PHILADELPHIA (KYW Newsradio) — SEPTA is working to ensure that service delays resulting from mandatory safety training don’t extend into the start of the new school year.
After eight crashes involving SEPTA vehicles in the last month, the transit agency has ordered safety training for all of its employees. That training has led to bus routes going unstaffed, as drivers attend their sessions.
Chief Operating Officer Scott Sauer says SEPTA will get its drivers back on the road as quickly as possible, so the 55,000 Philadelphia students who take SEPTA to school won’t be late when classes begin Sept. 5.
“We want to get all of our operators through this training so that, when school begins after Labor Day, we are ready to go, and that parents and children should not see these kinds of impacts into their service once school begins,” Sauer said Monday.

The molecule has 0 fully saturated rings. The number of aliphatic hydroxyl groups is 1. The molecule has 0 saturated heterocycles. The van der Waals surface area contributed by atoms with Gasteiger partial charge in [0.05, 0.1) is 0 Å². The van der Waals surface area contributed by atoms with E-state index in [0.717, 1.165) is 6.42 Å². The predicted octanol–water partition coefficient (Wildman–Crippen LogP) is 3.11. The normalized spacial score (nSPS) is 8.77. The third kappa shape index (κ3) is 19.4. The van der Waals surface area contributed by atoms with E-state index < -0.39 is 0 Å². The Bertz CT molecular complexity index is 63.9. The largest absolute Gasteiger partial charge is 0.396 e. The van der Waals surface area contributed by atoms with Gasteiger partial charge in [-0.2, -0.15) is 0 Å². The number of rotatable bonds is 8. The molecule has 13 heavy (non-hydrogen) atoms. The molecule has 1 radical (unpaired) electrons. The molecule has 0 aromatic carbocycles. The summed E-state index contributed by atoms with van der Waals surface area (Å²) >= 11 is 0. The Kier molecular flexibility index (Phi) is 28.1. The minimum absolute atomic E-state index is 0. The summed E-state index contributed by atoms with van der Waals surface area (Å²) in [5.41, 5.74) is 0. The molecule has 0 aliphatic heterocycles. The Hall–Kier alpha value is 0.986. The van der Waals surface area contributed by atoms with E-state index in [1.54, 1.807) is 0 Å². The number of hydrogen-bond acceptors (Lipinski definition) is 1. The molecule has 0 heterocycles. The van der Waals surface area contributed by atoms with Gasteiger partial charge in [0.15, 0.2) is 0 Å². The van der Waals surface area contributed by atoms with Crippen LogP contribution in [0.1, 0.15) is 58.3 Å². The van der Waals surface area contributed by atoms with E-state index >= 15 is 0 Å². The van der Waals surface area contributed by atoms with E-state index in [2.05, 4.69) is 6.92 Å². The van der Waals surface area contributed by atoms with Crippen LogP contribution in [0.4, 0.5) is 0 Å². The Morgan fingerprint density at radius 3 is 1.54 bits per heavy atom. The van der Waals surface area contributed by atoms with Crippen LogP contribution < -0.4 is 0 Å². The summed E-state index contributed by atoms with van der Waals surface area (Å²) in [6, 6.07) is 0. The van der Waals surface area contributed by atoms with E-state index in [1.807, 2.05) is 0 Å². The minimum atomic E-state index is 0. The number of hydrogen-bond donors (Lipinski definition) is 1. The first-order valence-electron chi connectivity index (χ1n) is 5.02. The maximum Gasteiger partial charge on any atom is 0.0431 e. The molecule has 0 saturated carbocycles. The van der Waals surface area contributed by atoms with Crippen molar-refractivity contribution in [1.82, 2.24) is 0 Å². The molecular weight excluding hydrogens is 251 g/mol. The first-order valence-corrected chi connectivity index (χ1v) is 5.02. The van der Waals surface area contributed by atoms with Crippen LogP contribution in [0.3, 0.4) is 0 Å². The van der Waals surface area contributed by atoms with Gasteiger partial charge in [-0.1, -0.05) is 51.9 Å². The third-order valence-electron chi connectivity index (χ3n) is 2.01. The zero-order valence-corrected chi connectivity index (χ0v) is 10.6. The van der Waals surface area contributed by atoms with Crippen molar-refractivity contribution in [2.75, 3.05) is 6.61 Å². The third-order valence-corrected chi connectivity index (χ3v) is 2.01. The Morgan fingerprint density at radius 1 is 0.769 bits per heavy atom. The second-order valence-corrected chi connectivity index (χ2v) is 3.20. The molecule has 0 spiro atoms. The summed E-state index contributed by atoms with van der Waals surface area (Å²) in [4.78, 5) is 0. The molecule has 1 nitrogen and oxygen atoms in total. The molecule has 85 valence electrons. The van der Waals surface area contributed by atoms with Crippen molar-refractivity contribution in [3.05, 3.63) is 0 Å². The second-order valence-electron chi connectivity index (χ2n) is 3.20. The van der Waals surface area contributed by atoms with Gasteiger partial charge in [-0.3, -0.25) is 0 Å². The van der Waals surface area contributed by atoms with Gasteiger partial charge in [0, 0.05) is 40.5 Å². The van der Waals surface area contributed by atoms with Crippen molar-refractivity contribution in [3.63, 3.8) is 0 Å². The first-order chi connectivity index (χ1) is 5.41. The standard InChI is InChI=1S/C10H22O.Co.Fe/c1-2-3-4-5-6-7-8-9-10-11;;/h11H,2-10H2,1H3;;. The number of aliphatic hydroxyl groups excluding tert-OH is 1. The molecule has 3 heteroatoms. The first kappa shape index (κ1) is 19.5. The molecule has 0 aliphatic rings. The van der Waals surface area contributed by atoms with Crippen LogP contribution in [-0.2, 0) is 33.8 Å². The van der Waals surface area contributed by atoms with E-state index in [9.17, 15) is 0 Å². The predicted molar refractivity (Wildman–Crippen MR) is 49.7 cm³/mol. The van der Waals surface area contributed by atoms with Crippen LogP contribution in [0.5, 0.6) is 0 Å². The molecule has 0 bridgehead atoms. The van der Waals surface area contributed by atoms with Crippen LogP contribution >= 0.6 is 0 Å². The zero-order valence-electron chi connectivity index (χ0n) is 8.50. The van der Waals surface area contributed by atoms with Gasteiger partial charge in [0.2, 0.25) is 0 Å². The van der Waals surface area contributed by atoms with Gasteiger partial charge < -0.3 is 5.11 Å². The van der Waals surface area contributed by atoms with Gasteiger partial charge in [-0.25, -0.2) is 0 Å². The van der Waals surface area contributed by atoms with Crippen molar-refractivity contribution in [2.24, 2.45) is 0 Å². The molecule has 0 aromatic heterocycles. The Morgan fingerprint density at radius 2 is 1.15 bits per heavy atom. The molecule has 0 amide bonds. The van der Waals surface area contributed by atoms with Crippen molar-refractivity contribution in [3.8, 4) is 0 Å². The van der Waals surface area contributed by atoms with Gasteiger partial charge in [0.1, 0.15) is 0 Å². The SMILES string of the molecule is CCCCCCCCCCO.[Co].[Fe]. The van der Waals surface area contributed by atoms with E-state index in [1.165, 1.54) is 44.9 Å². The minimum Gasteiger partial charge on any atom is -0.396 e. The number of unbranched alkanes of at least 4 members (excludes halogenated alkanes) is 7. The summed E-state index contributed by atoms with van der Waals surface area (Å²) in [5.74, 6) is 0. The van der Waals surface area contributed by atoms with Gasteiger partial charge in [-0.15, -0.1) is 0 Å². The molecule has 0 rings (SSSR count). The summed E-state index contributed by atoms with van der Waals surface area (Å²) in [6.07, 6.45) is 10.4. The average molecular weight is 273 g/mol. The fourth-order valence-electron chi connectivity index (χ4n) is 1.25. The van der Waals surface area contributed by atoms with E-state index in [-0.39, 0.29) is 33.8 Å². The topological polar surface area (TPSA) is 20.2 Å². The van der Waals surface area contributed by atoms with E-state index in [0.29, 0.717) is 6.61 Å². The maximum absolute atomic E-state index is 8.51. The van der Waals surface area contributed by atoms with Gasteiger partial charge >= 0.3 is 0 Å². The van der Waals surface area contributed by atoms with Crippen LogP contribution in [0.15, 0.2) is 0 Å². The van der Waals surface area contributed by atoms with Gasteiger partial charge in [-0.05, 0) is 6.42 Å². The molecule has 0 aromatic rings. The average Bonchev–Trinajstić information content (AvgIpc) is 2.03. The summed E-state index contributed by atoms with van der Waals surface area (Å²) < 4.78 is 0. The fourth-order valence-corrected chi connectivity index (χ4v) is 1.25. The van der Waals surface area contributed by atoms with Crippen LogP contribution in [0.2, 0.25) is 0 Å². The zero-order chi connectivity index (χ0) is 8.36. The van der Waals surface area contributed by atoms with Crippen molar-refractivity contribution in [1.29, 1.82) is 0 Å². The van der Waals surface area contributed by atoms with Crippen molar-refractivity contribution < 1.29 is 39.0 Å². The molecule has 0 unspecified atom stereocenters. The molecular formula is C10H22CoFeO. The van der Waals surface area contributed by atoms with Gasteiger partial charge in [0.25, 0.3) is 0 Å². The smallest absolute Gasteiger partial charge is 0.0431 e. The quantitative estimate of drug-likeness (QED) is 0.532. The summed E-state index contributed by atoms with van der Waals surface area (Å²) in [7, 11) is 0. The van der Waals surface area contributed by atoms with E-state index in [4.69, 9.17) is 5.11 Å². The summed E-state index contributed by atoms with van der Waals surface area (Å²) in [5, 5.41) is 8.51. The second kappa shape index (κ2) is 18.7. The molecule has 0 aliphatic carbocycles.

“Our focus in the first couple of weeks is going to be on our frontline staff and particularly our operators — bus and trolley and subway operators, specifically, in order to limit the impacts especially when we get into back-to-school time.”
Sauer says with 10% of its operators off the job each day for training, SEPTA is trying to limit the impact on riders.
“We’re taking a really focused approach as to how we schedule our operators so that we’re not unduly impacting all of the routes that come out of a particular location,” he said. “We are managing it in such a way to try to spread it out so that no one route or depot is taking the full hit.”
Safety training for SEPTA’s entire workforce is expected to take about eight weeks.